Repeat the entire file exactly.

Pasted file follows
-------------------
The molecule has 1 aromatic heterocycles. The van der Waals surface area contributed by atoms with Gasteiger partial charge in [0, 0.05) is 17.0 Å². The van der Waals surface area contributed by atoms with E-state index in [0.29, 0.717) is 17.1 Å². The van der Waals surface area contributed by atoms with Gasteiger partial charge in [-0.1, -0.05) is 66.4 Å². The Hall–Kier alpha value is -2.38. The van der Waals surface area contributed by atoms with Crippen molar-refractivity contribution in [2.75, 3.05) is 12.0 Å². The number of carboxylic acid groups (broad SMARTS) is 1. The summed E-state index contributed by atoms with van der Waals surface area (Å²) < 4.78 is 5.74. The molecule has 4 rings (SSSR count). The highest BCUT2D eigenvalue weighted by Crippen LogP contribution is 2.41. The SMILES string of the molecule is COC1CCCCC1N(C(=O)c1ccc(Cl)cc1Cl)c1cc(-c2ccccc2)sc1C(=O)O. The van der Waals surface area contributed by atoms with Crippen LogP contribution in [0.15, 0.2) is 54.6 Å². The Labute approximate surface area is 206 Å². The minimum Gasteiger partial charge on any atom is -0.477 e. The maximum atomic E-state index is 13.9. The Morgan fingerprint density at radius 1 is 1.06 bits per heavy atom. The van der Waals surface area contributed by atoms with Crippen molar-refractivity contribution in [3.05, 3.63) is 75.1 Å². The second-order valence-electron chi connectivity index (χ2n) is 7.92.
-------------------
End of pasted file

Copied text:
The molecule has 1 aromatic heterocycles. The van der Waals surface area contributed by atoms with Gasteiger partial charge in [0, 0.05) is 17.0 Å². The van der Waals surface area contributed by atoms with E-state index in [0.29, 0.717) is 17.1 Å². The van der Waals surface area contributed by atoms with Gasteiger partial charge in [-0.1, -0.05) is 66.4 Å². The Hall–Kier alpha value is -2.38. The van der Waals surface area contributed by atoms with Crippen molar-refractivity contribution in [2.75, 3.05) is 12.0 Å². The number of carboxylic acid groups (broad SMARTS) is 1. The summed E-state index contributed by atoms with van der Waals surface area (Å²) < 4.78 is 5.74. The molecule has 4 rings (SSSR count). The highest BCUT2D eigenvalue weighted by Crippen LogP contribution is 2.41. The SMILES string of the molecule is COC1CCCCC1N(C(=O)c1ccc(Cl)cc1Cl)c1cc(-c2ccccc2)sc1C(=O)O. The van der Waals surface area contributed by atoms with Crippen LogP contribution in [0.15, 0.2) is 54.6 Å². The Labute approximate surface area is 206 Å². The minimum Gasteiger partial charge on any atom is -0.477 e. The maximum atomic E-state index is 13.9. The Morgan fingerprint density at radius 1 is 1.06 bits per heavy atom. The van der Waals surface area contributed by atoms with Crippen molar-refractivity contribution in [3.05, 3.63) is 75.1 Å². The second-order valence-electron chi connectivity index (χ2n) is 7.92.